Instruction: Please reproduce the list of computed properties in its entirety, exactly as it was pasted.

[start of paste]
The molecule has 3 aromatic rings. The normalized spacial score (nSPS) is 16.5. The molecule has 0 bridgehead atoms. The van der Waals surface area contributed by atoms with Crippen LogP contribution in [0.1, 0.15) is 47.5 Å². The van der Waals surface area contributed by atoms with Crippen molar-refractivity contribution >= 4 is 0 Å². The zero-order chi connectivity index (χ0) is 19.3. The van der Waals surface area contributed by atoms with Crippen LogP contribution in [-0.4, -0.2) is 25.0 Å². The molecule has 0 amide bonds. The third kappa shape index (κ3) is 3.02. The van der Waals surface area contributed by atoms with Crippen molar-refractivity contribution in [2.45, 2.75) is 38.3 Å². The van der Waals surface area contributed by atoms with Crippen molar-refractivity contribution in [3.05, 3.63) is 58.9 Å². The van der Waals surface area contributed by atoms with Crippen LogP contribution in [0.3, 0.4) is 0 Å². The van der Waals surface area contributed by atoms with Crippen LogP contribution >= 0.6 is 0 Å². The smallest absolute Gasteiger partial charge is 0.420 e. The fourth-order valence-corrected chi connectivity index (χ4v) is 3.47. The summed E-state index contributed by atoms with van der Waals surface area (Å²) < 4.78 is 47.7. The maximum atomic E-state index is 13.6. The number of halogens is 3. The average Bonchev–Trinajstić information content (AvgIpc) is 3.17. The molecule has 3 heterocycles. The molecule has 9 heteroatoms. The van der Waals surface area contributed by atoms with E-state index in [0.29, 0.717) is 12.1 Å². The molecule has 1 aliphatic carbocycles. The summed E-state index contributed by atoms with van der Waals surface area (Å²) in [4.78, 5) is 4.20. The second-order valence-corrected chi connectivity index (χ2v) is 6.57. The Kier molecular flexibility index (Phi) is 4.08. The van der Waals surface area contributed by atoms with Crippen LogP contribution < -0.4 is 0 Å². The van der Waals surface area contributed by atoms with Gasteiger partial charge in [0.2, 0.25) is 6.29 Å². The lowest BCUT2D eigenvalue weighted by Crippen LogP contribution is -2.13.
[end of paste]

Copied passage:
The molecule has 3 aromatic rings. The normalized spacial score (nSPS) is 16.5. The molecule has 0 bridgehead atoms. The van der Waals surface area contributed by atoms with Crippen LogP contribution in [0.1, 0.15) is 47.5 Å². The van der Waals surface area contributed by atoms with Crippen molar-refractivity contribution >= 4 is 0 Å². The zero-order chi connectivity index (χ0) is 19.3. The van der Waals surface area contributed by atoms with Crippen LogP contribution in [-0.4, -0.2) is 25.0 Å². The molecule has 0 amide bonds. The third kappa shape index (κ3) is 3.02. The van der Waals surface area contributed by atoms with Crippen molar-refractivity contribution in [2.45, 2.75) is 38.3 Å². The van der Waals surface area contributed by atoms with Crippen molar-refractivity contribution in [3.05, 3.63) is 58.9 Å². The van der Waals surface area contributed by atoms with Crippen LogP contribution in [0.3, 0.4) is 0 Å². The van der Waals surface area contributed by atoms with Crippen LogP contribution >= 0.6 is 0 Å². The smallest absolute Gasteiger partial charge is 0.420 e. The fourth-order valence-corrected chi connectivity index (χ4v) is 3.47. The summed E-state index contributed by atoms with van der Waals surface area (Å²) < 4.78 is 47.7. The maximum atomic E-state index is 13.6. The number of halogens is 3. The average Bonchev–Trinajstić information content (AvgIpc) is 3.17. The molecule has 3 heterocycles. The molecule has 9 heteroatoms. The van der Waals surface area contributed by atoms with E-state index in [0.29, 0.717) is 12.1 Å². The molecule has 1 aliphatic carbocycles. The summed E-state index contributed by atoms with van der Waals surface area (Å²) in [4.78, 5) is 4.20. The second-order valence-corrected chi connectivity index (χ2v) is 6.57. The Kier molecular flexibility index (Phi) is 4.08. The van der Waals surface area contributed by atoms with Crippen LogP contribution < -0.4 is 0 Å². The van der Waals surface area contributed by atoms with Gasteiger partial charge in [0.2, 0.25) is 6.29 Å². The lowest BCUT2D eigenvalue weighted by Crippen LogP contribution is -2.13.